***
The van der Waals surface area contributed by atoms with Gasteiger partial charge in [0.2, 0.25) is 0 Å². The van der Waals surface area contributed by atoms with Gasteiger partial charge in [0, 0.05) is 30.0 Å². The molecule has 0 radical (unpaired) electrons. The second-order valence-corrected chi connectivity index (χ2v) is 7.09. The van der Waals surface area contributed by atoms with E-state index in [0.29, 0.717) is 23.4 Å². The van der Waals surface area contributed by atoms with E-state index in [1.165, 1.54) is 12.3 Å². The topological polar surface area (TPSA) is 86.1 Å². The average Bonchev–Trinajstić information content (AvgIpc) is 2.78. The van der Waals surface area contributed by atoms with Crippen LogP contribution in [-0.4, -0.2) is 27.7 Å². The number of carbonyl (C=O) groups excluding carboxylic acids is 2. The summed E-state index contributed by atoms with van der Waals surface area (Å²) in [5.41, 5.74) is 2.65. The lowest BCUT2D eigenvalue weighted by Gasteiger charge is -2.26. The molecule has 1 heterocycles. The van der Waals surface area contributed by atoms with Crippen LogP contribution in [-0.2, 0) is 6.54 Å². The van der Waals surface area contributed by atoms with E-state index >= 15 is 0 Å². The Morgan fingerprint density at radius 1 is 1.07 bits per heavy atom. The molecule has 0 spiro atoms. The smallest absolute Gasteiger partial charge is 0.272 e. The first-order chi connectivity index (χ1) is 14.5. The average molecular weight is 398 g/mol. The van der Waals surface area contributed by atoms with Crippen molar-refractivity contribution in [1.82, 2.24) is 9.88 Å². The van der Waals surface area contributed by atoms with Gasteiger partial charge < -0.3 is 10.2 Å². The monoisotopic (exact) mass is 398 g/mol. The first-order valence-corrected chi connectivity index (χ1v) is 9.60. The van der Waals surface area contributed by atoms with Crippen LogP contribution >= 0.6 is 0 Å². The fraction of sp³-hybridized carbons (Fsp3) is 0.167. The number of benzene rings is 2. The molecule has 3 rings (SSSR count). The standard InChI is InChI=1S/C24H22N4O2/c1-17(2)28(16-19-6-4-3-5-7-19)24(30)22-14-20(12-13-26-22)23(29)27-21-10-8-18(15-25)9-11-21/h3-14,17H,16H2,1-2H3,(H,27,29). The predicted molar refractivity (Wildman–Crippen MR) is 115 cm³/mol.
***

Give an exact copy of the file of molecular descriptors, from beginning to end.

The van der Waals surface area contributed by atoms with Gasteiger partial charge in [0.2, 0.25) is 0 Å². The van der Waals surface area contributed by atoms with Gasteiger partial charge in [0, 0.05) is 30.0 Å². The molecule has 0 radical (unpaired) electrons. The second-order valence-corrected chi connectivity index (χ2v) is 7.09. The van der Waals surface area contributed by atoms with E-state index in [0.29, 0.717) is 23.4 Å². The van der Waals surface area contributed by atoms with E-state index in [1.165, 1.54) is 12.3 Å². The topological polar surface area (TPSA) is 86.1 Å². The average Bonchev–Trinajstić information content (AvgIpc) is 2.78. The van der Waals surface area contributed by atoms with Crippen LogP contribution in [-0.4, -0.2) is 27.7 Å². The number of carbonyl (C=O) groups excluding carboxylic acids is 2. The summed E-state index contributed by atoms with van der Waals surface area (Å²) in [5.41, 5.74) is 2.65. The lowest BCUT2D eigenvalue weighted by Gasteiger charge is -2.26. The molecule has 1 heterocycles. The van der Waals surface area contributed by atoms with Crippen LogP contribution in [-0.2, 0) is 6.54 Å². The van der Waals surface area contributed by atoms with E-state index >= 15 is 0 Å². The Morgan fingerprint density at radius 1 is 1.07 bits per heavy atom. The molecule has 0 spiro atoms. The smallest absolute Gasteiger partial charge is 0.272 e. The first-order chi connectivity index (χ1) is 14.5. The average molecular weight is 398 g/mol. The van der Waals surface area contributed by atoms with Crippen molar-refractivity contribution in [1.82, 2.24) is 9.88 Å². The van der Waals surface area contributed by atoms with Gasteiger partial charge < -0.3 is 10.2 Å². The monoisotopic (exact) mass is 398 g/mol. The first-order valence-corrected chi connectivity index (χ1v) is 9.60. The van der Waals surface area contributed by atoms with Crippen LogP contribution >= 0.6 is 0 Å². The fraction of sp³-hybridized carbons (Fsp3) is 0.167. The number of benzene rings is 2. The molecule has 3 rings (SSSR count). The standard InChI is InChI=1S/C24H22N4O2/c1-17(2)28(16-19-6-4-3-5-7-19)24(30)22-14-20(12-13-26-22)23(29)27-21-10-8-18(15-25)9-11-21/h3-14,17H,16H2,1-2H3,(H,27,29). The predicted molar refractivity (Wildman–Crippen MR) is 115 cm³/mol.